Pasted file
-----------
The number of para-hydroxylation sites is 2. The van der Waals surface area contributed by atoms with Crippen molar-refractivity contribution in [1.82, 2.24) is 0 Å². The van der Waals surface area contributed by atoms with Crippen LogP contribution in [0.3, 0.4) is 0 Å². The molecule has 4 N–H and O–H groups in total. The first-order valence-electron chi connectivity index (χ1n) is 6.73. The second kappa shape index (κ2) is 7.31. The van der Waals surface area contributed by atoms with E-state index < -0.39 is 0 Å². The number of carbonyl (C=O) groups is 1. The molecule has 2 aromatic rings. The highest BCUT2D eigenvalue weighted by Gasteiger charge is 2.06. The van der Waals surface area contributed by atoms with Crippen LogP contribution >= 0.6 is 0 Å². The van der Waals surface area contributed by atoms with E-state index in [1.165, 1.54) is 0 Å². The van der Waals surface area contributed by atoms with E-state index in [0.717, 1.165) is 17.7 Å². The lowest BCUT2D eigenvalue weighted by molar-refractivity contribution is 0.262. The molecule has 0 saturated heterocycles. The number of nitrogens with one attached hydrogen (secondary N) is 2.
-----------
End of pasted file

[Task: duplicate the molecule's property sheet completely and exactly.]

The number of para-hydroxylation sites is 2. The van der Waals surface area contributed by atoms with Crippen molar-refractivity contribution in [1.82, 2.24) is 0 Å². The van der Waals surface area contributed by atoms with Crippen LogP contribution in [0.3, 0.4) is 0 Å². The molecule has 4 N–H and O–H groups in total. The first-order valence-electron chi connectivity index (χ1n) is 6.73. The second kappa shape index (κ2) is 7.31. The van der Waals surface area contributed by atoms with E-state index < -0.39 is 0 Å². The number of carbonyl (C=O) groups is 1. The molecule has 2 aromatic rings. The highest BCUT2D eigenvalue weighted by Gasteiger charge is 2.06. The van der Waals surface area contributed by atoms with Crippen LogP contribution >= 0.6 is 0 Å². The van der Waals surface area contributed by atoms with E-state index in [1.165, 1.54) is 0 Å². The van der Waals surface area contributed by atoms with E-state index in [0.717, 1.165) is 17.7 Å². The lowest BCUT2D eigenvalue weighted by molar-refractivity contribution is 0.262. The molecule has 0 saturated heterocycles. The number of nitrogens with one attached hydrogen (secondary N) is 2.